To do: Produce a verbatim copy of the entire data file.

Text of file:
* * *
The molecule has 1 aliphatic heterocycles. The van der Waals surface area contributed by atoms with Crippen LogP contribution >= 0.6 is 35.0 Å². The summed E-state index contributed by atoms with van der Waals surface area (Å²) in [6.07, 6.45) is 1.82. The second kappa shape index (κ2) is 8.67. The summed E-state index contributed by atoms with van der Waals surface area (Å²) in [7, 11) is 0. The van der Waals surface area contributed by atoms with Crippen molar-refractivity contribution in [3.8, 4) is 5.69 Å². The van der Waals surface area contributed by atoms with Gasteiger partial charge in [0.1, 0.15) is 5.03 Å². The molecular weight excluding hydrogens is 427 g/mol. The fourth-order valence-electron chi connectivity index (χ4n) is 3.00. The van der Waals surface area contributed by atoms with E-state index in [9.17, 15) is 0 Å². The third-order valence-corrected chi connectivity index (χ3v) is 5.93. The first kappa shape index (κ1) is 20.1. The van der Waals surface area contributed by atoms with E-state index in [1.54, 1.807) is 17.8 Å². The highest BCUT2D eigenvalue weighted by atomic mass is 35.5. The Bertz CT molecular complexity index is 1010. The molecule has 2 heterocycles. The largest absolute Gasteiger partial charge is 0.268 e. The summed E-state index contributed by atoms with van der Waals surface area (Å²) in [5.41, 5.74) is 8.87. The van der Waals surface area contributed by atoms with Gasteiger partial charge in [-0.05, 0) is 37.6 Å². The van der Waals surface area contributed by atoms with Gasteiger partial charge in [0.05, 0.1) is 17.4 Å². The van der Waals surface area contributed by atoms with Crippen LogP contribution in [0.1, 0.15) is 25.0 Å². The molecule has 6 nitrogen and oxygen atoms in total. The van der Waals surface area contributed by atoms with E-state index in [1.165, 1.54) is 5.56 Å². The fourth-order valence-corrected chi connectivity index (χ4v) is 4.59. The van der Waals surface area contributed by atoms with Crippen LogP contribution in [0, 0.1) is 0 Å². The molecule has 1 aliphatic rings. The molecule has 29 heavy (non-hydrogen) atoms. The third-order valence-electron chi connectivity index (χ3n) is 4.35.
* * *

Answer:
The molecule has 1 aliphatic heterocycles. The van der Waals surface area contributed by atoms with Crippen LogP contribution >= 0.6 is 35.0 Å². The summed E-state index contributed by atoms with van der Waals surface area (Å²) in [6.07, 6.45) is 1.82. The second kappa shape index (κ2) is 8.67. The summed E-state index contributed by atoms with van der Waals surface area (Å²) in [7, 11) is 0. The van der Waals surface area contributed by atoms with Crippen molar-refractivity contribution in [3.8, 4) is 5.69 Å². The van der Waals surface area contributed by atoms with Gasteiger partial charge in [0.1, 0.15) is 5.03 Å². The molecular weight excluding hydrogens is 427 g/mol. The fourth-order valence-electron chi connectivity index (χ4n) is 3.00. The van der Waals surface area contributed by atoms with E-state index in [9.17, 15) is 0 Å². The third-order valence-corrected chi connectivity index (χ3v) is 5.93. The first kappa shape index (κ1) is 20.1. The van der Waals surface area contributed by atoms with E-state index in [1.54, 1.807) is 17.8 Å². The highest BCUT2D eigenvalue weighted by atomic mass is 35.5. The Bertz CT molecular complexity index is 1010. The molecule has 2 heterocycles. The largest absolute Gasteiger partial charge is 0.268 e. The summed E-state index contributed by atoms with van der Waals surface area (Å²) in [5.41, 5.74) is 8.87. The van der Waals surface area contributed by atoms with Gasteiger partial charge in [-0.05, 0) is 37.6 Å². The van der Waals surface area contributed by atoms with Gasteiger partial charge in [0.05, 0.1) is 17.4 Å². The van der Waals surface area contributed by atoms with Crippen LogP contribution in [0.1, 0.15) is 25.0 Å². The molecule has 6 nitrogen and oxygen atoms in total. The van der Waals surface area contributed by atoms with E-state index in [1.165, 1.54) is 5.56 Å². The fourth-order valence-corrected chi connectivity index (χ4v) is 4.59. The van der Waals surface area contributed by atoms with Crippen LogP contribution in [0, 0.1) is 0 Å². The molecule has 1 aliphatic rings. The molecule has 29 heavy (non-hydrogen) atoms. The third-order valence-electron chi connectivity index (χ3n) is 4.35.